Three months before our 12th anniversary, we got word that my husband needed open heart surgery. He’d been put on a waiting list and the surgery would be sometime in the next three to six months. When they notified us, he would have to be at the hospital within 24 hours.
Because of the impending surgery we put off making any anniversary plans. We didn’t want to be disappointed. Then, six weeks before the big day, they called my husband to the hospital. Our hopes soared. If he had his surgery now, he would be able to celebrate when our anniversary date came.
The next morning we reported to the hospital at 6 am. The nurses prepared him for surgery and just before he was to be wheeled in, he was bumped. An emergency bypass would take his place.
We didn’t mind because the man who was having the emergency surgery needed it badly. It was a life and death situation, but we had hoped that my husband’s surgery would be over that day. Life is full of little disappointments.
Four days before our anniversary, the hospital called again. Hubby was to report for surgery the next morning. The months of waiting had been a roller coaster of emotions and we only hoped that this thing could be over and done with. Missing an anniversary was no big deal; or was it?
The surgery was completed the next day. After six hours, my husband was taken to the ICU (Intensive Care Unit) and I was allowed to see him. He was hooked up to all kinds of machines, a heart monitor and oxygen. Though he was heavily drugged, I was happy that the operation had gone well.
Later that day all of the heart bypass patients were sent to their rooms; all, that is, except my husband. Complications had set in and he was going to have to stay in ICU until the medical professionals could find out what was happening. I was scared to death. Would I lose him?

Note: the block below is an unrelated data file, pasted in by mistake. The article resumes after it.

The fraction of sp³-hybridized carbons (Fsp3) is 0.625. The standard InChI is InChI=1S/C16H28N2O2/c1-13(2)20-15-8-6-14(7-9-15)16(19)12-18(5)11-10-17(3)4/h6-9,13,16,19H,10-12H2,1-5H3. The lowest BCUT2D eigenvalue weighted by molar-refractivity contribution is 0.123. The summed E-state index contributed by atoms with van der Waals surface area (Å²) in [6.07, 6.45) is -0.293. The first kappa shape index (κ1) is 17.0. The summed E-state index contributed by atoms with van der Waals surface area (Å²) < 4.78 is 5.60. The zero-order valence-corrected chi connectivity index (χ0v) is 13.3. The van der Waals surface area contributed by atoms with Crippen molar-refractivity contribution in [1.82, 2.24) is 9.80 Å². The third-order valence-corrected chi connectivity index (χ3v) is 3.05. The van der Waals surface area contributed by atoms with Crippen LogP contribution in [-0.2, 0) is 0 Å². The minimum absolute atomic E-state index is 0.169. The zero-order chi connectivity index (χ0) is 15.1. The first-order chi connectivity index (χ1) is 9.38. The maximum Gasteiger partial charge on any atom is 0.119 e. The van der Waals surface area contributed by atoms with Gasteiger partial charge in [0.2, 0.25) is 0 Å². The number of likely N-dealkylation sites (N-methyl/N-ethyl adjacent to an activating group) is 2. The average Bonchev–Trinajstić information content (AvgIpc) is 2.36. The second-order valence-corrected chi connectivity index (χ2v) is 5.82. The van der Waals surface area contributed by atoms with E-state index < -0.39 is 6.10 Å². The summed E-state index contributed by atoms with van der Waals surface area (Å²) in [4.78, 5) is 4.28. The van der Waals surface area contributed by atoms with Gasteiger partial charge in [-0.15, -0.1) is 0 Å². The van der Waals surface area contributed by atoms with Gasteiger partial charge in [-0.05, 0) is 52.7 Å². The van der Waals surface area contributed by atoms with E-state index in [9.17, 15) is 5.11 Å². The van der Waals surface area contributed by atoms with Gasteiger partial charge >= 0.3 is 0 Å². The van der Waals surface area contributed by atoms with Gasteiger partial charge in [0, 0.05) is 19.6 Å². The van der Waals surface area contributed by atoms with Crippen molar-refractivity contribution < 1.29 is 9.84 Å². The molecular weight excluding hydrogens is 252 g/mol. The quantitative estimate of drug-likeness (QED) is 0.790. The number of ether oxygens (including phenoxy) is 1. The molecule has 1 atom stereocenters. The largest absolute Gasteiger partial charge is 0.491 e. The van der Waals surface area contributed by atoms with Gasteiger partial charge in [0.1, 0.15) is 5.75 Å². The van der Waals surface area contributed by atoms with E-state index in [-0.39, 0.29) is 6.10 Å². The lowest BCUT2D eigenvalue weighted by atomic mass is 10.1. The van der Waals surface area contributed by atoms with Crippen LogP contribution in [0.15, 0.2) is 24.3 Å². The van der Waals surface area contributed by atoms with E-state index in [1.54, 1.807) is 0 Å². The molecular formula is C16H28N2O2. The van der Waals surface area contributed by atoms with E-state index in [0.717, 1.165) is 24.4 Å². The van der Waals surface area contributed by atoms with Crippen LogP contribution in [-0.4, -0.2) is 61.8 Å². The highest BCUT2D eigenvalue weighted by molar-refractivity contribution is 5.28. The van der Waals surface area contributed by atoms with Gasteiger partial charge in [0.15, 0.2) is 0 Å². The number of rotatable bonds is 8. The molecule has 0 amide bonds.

The day of our anniversary arrived and when I got to the hospital there was good news. The problem had been in a lung and it had been resolved. Although hubby was still very weak and sleepy, he could sit up and talk for a few minutes. The nurses told me that as the day progressed he would be more responsive. The drugs he was on had been greatly reduced.
At noon, I left the hospital to run a few errands. On the half hour drive home, I put my thinking cap on. I wasn’t going to let our anniversary pass without some type of celebration. But what could I do to raise hubby’s spirits and celebrate our big day?
As soon as I arrived at home, I called the hospital and talked to his nurse. I told her my plan and she was all for it. “Just what the doctor ordered,” she laughed. “Go for it.”
I arrived at the hospital later that afternoon, just before dinner would be served. I entered his room with two bags in tow. My husband was inquisitive and I could see that he wasn’t nearly as drugged as he’d been earlier in the day. This was going to be better than I’d planned.
I opened the first bag and spread a tablecloth on hubby’s hospital bed. Then, I took a small vase, put a little water in it from the bathroom tap and place a rose and a rosebud from our garden in it; next, an aromatherapy candle. Although it couldn’t be lit because of safety reasons, the fragrance was heavenly.
Hubby was still on a light diet, so the picnic fare was simple. I had picked up two bowls of our favorite soup from a coffee shop down the street, which was a real treat because we aren’t ones to frequent coffee shops.
The soup was piping hot and, since it was homemade, mouth watering good. We took our time eating and celebrated the success of our marriage; the mountains we had conquered and the dark valleys we had traversed. We reminisced the events and special moments that we had shared over the years and talked about his most recent triumph. For dessert, we enjoyed some rice pudding I had made; something that we both enjoyed on occasion.
As I was cleaning up our picnic fare, the nurses came through the door singing “Happy Anniversary,” in soft tones. My hubby’s nurse carried a cake complete with fifteen candles. We were both overwhelmed with their kindness and swiped at a tear. What a lovely and generous gesture.
We shared the cake with the nurses and when they were gone, we spoke of their kindness and our love for one another. What really mattered most was that this had been a very special day and we still had each other. My husband’s health was on the way to a full recovery and we’d celebrated our anniversary in a very special way; by turning lemons into lemonade -- an ingredient for a successful marriage.